George Washington Papers
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From George Washington to James Anderson, 3 November 1798

To James Anderson

Mount Vernon 3d Novr 1798

Mr Anderson,

By the way of Boston, I have just received a letter from Mr Richd Parkinson, dated “Liverpool 28th Augt 1798.”

The contents of this letter have surprised me; and that you may know from whence this surprise has proceeded, I shall lodge in your hands (as I am going from home, and may be absent four or five weeks) Mr Parkinsons first and second letters to me; and my answer to him;1 (a duplicate, and I think a triplicate of which I forwarded).

By this correspondence you will perceive that, Mr Parkinson, through the medium of Sir Jno. Sinclair, had seen the Plans of my Mount Vernon Farms, and was acquainted with the terms on which they were to be let. These terms I also deposit with you. It appears moreover by his first letter, dated the 28th of Augt 1797, that he intended to be in this Country in the month of March; and by his second letter of the 27th of Septr following, that his arrival might be delayed until April or May. It is evident also, from the tenor of these letters, that he knew my farms could not remain uningaged longer than the month of September. Yet, he neither comes; sends an agent to act for him; nor even writes a line, to account for the delay; and to know on what footing his forme[r] proposition stood.

Under these circumstances, I had no more expectation of Mr Parkinson’s arrival (especially with such a costly Cargo as he represents) than I had of seeing Sir Jno. Sinclair himself, until his letter of the 28th of August from Liverpool came to hand.

Nor under the circumstances I have detailed, (which will appear correct from the papers I leave) do I know what Mr Parkinsons views now are. He surely could not expect, after having placed the Occupancy of one of my farms on a contingency—that is—his liking it upon an examination thereof; after promissing that this examination should take place by the month of May last; after letting me hear nothing more from him for a whole year; and after knowing that I was obliged to make arrangements for the ensuing year by the month of September in the present year, to find a farm ready for his reception in Novr.

If he did not expect this, Mr Parkinson stands in no other relation to me, than he does to any other Gentleman in this Country; and if he did expect it, it may with justice be observed, that, he has done so unwarranted by the information that was given him, and has entered upon the measure precipitately, having made no adequate provision for the heavy expence he is running into. But, as matters are circumstanced, the question now, is not what ought to have been, but what can be done to serve him.

With respect to my paying £850 for the freight of the Vessel, it is beside the question altogether, for the best of all reasons—viz.—because I have not the means. And with respect to the animals which are said to be embarked, I would put myself to greater, or less inconvenience in providing for them (upon just & reasonable terms) according to what shall appear to be his intention with respect to my River Farm. If it be to lease It on the terms which have been proposed. If there is a prospect of my being secure in letting it, and a prospect that the bargain will be durable; and lastly, if you can devise any expedient by which the business can be accomplished under existing circumstances, as they respect the coming and the going Overseers; the Negros; Stock; and growing grain; I should be well disposed to lend all the aid in my power towards the temporary accomodation of the animals he has brought over. Except the Stallions, for whom, and more especially for their Keepers (who are generally very troublesome people) I have no conveniency at any of the Farms, and to suffer them to be in the Barns, or Stables with their horses, would be to risk the whole by fire. Nor have I any place at the Mansion house for either horses or men, as the conveniences thereat, are not more than adequate to the permanent, and occasional demands by visitors.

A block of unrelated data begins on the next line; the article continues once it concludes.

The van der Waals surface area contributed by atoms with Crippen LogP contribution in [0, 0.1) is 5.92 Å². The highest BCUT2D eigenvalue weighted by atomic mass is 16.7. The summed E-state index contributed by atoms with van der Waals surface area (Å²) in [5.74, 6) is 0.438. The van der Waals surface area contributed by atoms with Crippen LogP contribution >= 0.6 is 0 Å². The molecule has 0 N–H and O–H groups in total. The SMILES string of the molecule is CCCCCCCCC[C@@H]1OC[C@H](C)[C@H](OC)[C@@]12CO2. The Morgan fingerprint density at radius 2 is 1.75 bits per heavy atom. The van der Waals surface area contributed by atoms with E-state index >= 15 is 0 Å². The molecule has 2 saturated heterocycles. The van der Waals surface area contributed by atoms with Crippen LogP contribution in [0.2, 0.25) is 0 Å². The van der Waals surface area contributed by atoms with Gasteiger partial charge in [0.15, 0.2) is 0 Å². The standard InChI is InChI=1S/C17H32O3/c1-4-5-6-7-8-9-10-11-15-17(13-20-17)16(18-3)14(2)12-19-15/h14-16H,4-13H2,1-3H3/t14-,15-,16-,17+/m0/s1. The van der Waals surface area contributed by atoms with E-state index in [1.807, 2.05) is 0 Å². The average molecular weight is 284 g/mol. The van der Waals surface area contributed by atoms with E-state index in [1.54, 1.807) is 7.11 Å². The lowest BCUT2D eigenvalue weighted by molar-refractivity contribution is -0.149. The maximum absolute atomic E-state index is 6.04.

In a word, under the present aspect of things; and without seeing Mr Parkinson or knowing under what auspices he comes, I scarcely know what sentiment to express respecting him; or what is proper to be done in this business; and therefore must leave it to you to form an opinion when you can take a nearer view of the subject, after his arrival, if this shd happen during my absence, and act accordingly. To obtain a good tenant for River Farm, on just terms; with the prospects beforementioned, wd be an inducement to me to go great lengths in a temporary accomodation: but if this is not to be expected from Mr Parkinson, I feel no obligation on my part, to rectify mistakes which I had no hand in causing, & endeavoured to guard against2 I remain Your friend and well wisher

Go: Washington

ALS, NIC; ALS (letterpress copy), DLC:GW; LB, DLC:GW. GW docketed the ALS, suggesting that it may have been a retained copy.

2For a discussion of GW’s correspondence with Parkinson and for Parkinson’s visit to the United States, see Parkinson to GW, 28 Aug. 1797, n.3.

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